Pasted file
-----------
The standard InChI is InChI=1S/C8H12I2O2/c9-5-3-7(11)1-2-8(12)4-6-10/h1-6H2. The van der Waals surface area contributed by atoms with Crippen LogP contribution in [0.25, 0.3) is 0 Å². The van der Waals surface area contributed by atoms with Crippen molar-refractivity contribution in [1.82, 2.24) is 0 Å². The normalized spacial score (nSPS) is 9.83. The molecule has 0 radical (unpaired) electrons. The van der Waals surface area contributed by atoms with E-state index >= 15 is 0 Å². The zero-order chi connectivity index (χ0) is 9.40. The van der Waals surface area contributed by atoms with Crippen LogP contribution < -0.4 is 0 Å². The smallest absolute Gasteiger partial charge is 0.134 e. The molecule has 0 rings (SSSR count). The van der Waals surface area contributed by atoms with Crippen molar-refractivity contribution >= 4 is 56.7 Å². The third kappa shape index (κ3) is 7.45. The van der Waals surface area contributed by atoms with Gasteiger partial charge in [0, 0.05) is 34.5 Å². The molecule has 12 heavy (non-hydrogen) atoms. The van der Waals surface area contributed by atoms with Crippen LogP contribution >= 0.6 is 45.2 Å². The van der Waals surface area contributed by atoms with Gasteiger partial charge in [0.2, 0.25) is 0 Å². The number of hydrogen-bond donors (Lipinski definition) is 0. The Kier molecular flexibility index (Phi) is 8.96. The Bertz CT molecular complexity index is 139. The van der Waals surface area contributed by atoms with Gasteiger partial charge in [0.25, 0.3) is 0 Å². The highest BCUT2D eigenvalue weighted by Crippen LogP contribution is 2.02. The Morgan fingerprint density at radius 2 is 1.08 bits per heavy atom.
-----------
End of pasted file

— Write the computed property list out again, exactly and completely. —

The standard InChI is InChI=1S/C8H12I2O2/c9-5-3-7(11)1-2-8(12)4-6-10/h1-6H2. The van der Waals surface area contributed by atoms with Crippen LogP contribution in [0.25, 0.3) is 0 Å². The van der Waals surface area contributed by atoms with Crippen molar-refractivity contribution in [1.82, 2.24) is 0 Å². The normalized spacial score (nSPS) is 9.83. The molecule has 0 radical (unpaired) electrons. The van der Waals surface area contributed by atoms with E-state index >= 15 is 0 Å². The zero-order chi connectivity index (χ0) is 9.40. The van der Waals surface area contributed by atoms with Crippen LogP contribution < -0.4 is 0 Å². The smallest absolute Gasteiger partial charge is 0.134 e. The molecule has 0 rings (SSSR count). The van der Waals surface area contributed by atoms with Crippen molar-refractivity contribution >= 4 is 56.7 Å². The third kappa shape index (κ3) is 7.45. The van der Waals surface area contributed by atoms with Gasteiger partial charge in [0, 0.05) is 34.5 Å². The molecule has 12 heavy (non-hydrogen) atoms. The van der Waals surface area contributed by atoms with Crippen LogP contribution >= 0.6 is 45.2 Å². The van der Waals surface area contributed by atoms with Gasteiger partial charge in [0.2, 0.25) is 0 Å². The number of hydrogen-bond donors (Lipinski definition) is 0. The Kier molecular flexibility index (Phi) is 8.96. The Bertz CT molecular complexity index is 139. The van der Waals surface area contributed by atoms with Gasteiger partial charge in [0.25, 0.3) is 0 Å². The highest BCUT2D eigenvalue weighted by Crippen LogP contribution is 2.02. The Morgan fingerprint density at radius 2 is 1.08 bits per heavy atom.